To compound this less than ideal fit is the fact Prince would have to take a considerable leap as a defensive force to really contribute to the Nets team defense this season.
On the bright side, Prince’s shortcoming’s can be fixed. Intense practices and player development can correct his defensive technique as effort is not Prince’s issue. He can also improve his team offense if he is taught to move the ball as situations demand through pre-season scrimmaging.
Many Nets players and fans have been clamoring for the Nets to sign Carmelo Anthony, especially in light of the power forward dilemma the Nets are facing.
While Anthony may or may not be the ideal fit at power forward for the Nets, the chances of Melo being signed took a slight probability hit recently.
As per the Athletic, the NBA has approved a disabled player exception for the Lakers’ DeMarcus Cousins, who could miss the entire season with a torn ACL suffered in August during an offseason workout.
The Lakers were granted a $1.75 million disabled player exception which they could very well use to sign Anthony as the Lakers are in dire need of team depth.
In many ways, the success of the 2019 Nets season may hinge on Prince being the X-factor. With Rodions Kurucs‘ future with the team in question and Nicolas Claxton expected to play mostly in the G-league, Prince has a heavy burden to carry if named the starting power forward.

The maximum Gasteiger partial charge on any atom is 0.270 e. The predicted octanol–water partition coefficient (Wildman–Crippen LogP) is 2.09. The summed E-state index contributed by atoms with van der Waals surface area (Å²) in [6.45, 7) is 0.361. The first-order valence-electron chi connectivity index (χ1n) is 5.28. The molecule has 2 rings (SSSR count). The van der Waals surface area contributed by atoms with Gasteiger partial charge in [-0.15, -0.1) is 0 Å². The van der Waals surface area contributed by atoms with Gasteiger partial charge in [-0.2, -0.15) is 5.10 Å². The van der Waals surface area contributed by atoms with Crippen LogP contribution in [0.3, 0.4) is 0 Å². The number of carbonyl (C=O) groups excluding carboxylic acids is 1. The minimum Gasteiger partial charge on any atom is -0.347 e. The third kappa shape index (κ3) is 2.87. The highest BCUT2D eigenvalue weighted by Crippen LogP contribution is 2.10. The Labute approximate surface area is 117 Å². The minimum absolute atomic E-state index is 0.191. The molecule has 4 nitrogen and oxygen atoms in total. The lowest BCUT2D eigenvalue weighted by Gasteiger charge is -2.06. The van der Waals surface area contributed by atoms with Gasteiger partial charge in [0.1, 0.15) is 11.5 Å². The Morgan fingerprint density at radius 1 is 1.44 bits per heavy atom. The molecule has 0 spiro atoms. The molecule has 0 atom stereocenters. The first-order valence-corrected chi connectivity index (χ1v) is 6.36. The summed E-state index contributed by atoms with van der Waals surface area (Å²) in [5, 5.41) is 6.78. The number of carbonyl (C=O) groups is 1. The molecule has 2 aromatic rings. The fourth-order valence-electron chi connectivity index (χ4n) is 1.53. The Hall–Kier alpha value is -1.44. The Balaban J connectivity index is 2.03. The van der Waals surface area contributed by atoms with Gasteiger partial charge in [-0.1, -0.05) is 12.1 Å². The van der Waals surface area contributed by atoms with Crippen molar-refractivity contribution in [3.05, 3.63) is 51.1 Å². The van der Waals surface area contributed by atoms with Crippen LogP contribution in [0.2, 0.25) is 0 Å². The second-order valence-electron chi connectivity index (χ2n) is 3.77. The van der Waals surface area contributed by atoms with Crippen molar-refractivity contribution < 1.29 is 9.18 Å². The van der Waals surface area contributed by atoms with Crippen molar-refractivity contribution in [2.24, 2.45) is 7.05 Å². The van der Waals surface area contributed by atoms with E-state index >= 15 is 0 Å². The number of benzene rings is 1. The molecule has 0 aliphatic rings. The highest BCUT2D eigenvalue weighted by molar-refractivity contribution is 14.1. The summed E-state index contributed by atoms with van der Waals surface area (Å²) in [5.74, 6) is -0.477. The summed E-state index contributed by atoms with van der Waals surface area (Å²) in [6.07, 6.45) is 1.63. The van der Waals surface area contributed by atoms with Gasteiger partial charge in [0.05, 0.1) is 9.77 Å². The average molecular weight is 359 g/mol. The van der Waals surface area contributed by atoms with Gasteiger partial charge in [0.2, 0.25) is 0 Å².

Being in a contract year, Prince should be more motivated than ever to improve his game outside of his shooting which apparently needs no tweaking. His prowess from deep will be valuable but Prince needs to become much more well rounded to be the real answer at power forward.
In the best-case scenario Prince will make the necessary adjustments to his game and play extremely well for the Nets.
In the event this happens, the Nets will be the team making decisions regarding Prince’s future in the summer of 2020 (assuming he’s not traded by the February deadline) as Prince is a restricted free agent, likely to garner lucrative offers from other NBA teams considering the weak free-agent crop next summer.
The Nets would be able to match any offer Prince would receive on an offer sheet from another team but if Prince plays well, and the Nets elect to retain him, the team’s salary will likely be thrust upward into the luxury tax realm.
Sean Marks will cross that bridge when the time comes but it would be one of those good problems to have.